When does the taxpayer and property owner get a break?

Using the Kent Reporter (April 6) and the Puget Sound Regional Fire Authority’s Emergency Responder (Spring 2018), they want more money.

The city of Kent Proposition A is asking for a 2 percent increase on utilities taxes for the police department. We need more police to provide the services we need for a safe community, but questions are: when does this increase start, and how long will the increase be assessed?

Other questions: is the money intended for the police department, but, once in place, can the City Council take funds from it for other needs?

When the regional authority was formed the taxpayers were told it would be a money saver and provide better service. It appears our fire protection is spread out and cost more.

Why has the regional authority stepped out and started offering contract services? Isn’t this additional cost of manpower and equipment, and are those areas paying their share?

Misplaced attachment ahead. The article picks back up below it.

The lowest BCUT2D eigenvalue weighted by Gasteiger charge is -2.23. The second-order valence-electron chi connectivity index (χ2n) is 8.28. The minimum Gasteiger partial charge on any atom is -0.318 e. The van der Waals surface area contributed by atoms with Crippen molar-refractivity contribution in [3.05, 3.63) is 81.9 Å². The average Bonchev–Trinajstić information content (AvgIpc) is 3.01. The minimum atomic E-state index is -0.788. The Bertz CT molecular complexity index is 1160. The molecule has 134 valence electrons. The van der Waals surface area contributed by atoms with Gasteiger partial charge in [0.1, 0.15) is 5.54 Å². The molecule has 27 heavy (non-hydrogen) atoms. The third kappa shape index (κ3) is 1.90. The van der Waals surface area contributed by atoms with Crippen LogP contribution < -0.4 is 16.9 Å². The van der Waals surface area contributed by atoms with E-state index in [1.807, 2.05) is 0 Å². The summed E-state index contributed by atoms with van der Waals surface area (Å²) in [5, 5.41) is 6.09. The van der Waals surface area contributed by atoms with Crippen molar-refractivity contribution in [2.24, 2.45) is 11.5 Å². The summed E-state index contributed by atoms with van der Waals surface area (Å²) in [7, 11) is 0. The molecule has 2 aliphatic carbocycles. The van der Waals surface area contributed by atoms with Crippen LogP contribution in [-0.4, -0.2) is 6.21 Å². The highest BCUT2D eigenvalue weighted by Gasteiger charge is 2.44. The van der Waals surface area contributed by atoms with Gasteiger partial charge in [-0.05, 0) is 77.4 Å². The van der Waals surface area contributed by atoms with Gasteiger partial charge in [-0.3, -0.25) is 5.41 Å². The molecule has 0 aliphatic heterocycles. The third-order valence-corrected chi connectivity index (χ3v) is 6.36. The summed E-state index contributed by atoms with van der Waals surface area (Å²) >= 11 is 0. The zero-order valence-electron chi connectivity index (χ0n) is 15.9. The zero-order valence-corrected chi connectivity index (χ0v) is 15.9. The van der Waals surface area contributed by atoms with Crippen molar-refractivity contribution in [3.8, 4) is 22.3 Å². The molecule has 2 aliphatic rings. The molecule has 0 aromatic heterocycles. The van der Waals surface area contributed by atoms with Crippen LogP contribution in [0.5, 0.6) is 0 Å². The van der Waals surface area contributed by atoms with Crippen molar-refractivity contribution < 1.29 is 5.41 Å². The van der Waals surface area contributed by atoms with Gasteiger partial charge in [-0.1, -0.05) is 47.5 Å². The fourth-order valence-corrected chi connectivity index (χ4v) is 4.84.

Looking at the “pie” chart the regional authority supplied, there is no mention of sub-contracts or any description/definition for the portions of the pie (2034 Calls for Good Intent, 725 Calls for Service). Are these really calls that require the fire department talent or are they the calls from medical clinics, home health care or retirement operations that don’t have enough staff?

The problem with false alarms is they require a response until determent “false.” Why aren’t repeated false alarms assessed a cost for poorly maintained equipment in place of the entire authority covering the cost?

Taxpayers, property owners and seniors have to live within their means, however, government staff and services seem to think there is a never ending money flow.

– Howard Lontz

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